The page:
Communication In Healthcare Settings


According to National Health Service (NHS), communication in a care setting is a multidimensional process that is proved to be one of the most important tools in improving patient's health and wellbeing, through assuring the delivery of compassionate care. Adequate and regular communication among the patients, physicians, and healthcare staffs is important for improving the way of sharing information regarding patient health, safety and needs. This report is going to discuss the importance of communication in the healthcare setting. Moreover, this study will evaluate the effectiveness of a better communication process in the care setting, by using the NHS and NICE guidelines about the communication in healthcare. Finally, this study would make a suitable recommendation for improving eth communication process in healthcare for dealing with ever-increasing critical disease and the challenges associated with the communication process.

Communication is critical to good healthcare, through which health professionals can understand the health needs, physical and psychological status and current health issues of patients (NHS, 2018). It is the multidimensional process which influences the different aspects of health care, such as treatment process, information system, medications, therapies and administration of the entire healthcare framework. Communication in healthcare settings is important in the following ways:


Communication in the care setting is important for conducting one-to-one setting, in which people associated with the healthcare system develop the face to face communication (Bagot et al. 2018). This process assists the nurses, physicians, health staffs and patients to communicate with each other formally and informally. Through one to one setting, it is possible to understand the actual needs and physical issues of the patient.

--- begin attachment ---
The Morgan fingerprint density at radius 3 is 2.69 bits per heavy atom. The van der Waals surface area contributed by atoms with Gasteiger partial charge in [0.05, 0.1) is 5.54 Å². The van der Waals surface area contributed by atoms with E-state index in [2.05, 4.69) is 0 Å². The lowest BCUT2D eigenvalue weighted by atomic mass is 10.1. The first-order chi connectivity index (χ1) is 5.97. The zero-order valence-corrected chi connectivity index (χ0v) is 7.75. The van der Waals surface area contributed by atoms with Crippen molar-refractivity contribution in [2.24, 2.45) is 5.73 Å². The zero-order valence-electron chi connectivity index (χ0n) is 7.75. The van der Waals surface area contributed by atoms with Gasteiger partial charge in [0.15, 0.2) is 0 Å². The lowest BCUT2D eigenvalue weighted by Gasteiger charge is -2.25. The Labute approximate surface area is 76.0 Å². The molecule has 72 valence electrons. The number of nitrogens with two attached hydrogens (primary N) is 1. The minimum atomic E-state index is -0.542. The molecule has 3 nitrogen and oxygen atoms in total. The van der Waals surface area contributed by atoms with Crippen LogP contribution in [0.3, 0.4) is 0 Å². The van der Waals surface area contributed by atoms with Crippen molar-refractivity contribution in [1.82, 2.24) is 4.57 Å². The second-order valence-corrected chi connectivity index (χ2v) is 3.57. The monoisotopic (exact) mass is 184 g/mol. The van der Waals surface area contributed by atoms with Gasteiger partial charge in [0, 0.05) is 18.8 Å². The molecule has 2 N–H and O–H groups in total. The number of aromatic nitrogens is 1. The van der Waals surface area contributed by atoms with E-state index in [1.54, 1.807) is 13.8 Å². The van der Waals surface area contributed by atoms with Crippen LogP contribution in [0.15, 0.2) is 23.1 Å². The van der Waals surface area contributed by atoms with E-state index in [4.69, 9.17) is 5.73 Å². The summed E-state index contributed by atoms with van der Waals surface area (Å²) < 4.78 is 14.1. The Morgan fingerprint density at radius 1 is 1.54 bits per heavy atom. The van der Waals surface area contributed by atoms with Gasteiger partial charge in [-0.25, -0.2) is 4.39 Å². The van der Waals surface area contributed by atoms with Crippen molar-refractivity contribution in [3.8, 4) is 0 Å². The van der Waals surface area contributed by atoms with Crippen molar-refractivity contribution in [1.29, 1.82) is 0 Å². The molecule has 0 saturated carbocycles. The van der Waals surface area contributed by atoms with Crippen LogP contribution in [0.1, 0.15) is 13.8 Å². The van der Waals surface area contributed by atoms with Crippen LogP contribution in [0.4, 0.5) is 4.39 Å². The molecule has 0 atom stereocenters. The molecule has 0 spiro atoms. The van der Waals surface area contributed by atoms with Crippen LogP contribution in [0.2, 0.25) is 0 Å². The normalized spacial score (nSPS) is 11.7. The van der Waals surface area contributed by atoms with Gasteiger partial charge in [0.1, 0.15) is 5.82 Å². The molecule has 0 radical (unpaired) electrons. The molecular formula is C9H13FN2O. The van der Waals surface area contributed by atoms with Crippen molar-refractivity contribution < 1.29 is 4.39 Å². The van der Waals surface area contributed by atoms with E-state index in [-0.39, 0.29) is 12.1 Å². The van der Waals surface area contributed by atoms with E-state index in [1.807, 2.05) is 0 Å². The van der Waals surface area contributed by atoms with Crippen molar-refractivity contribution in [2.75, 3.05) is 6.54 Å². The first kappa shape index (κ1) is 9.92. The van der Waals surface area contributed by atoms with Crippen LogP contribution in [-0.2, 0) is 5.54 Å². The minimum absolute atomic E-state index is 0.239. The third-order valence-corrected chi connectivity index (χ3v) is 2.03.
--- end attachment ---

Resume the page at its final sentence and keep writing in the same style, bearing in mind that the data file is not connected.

Highly organised decision sharing process is important outcomes of effective communication, in which, nurse, doctors and the health staffs can share different information regarding patient health, their health needs, healthcare issues, the requirement of the care home and managerial issues (Bishop et al. 2018).

Communication in the care setting is important for maintaining the string information sharing system. Through which nurses can provide accurate and authentic information to the patient and their family regarding the patient's health. Through conducting, verbal, non-verbal and formal communication process, health staffs and nurses can transfer the healthcare information among one another which makes the transparency in the information sharing system.

Types of communication in care settings:

There are different types of communication in the healthcare setting, such as : Verbal communication: As stated by Foster et al. (2016), Verbal communication is important for health professionals and nurse to make the face to face interaction with the patient and their families. Through this communication process, the patient can express their decision, preference, needs and health issues. On the other hand, the nurses and health professional also can share their decision, information regarding patient health and ideas about the betterment of treatment process through verbal communication

Non-verbal communication:

In case of the patient with disabilities, verbal communication cannot be used, as the patient may be unable to speak or to provide the right information due to physical and psychological illness (Green et al. 2015). In this process, communication is done through using the sign, posture, facial expression and symbols. In the case of the patient dementia patient, both the verbal and nonverbal communication can be used. On the other hand, in case of patients who are unable to speak, nonverbal communication is used, in which nurses need to use the facial expression, several symbols and signs to make the patient understand about eth instruction and treatment process.

Formal and informal communication:

Formal communication is generally used for hospital policies and documents. Based on the NHS Communication guidelines, health care staffs and nurses need to use formal communication in order to make the patient and their families understand the hospital policies and guidelines.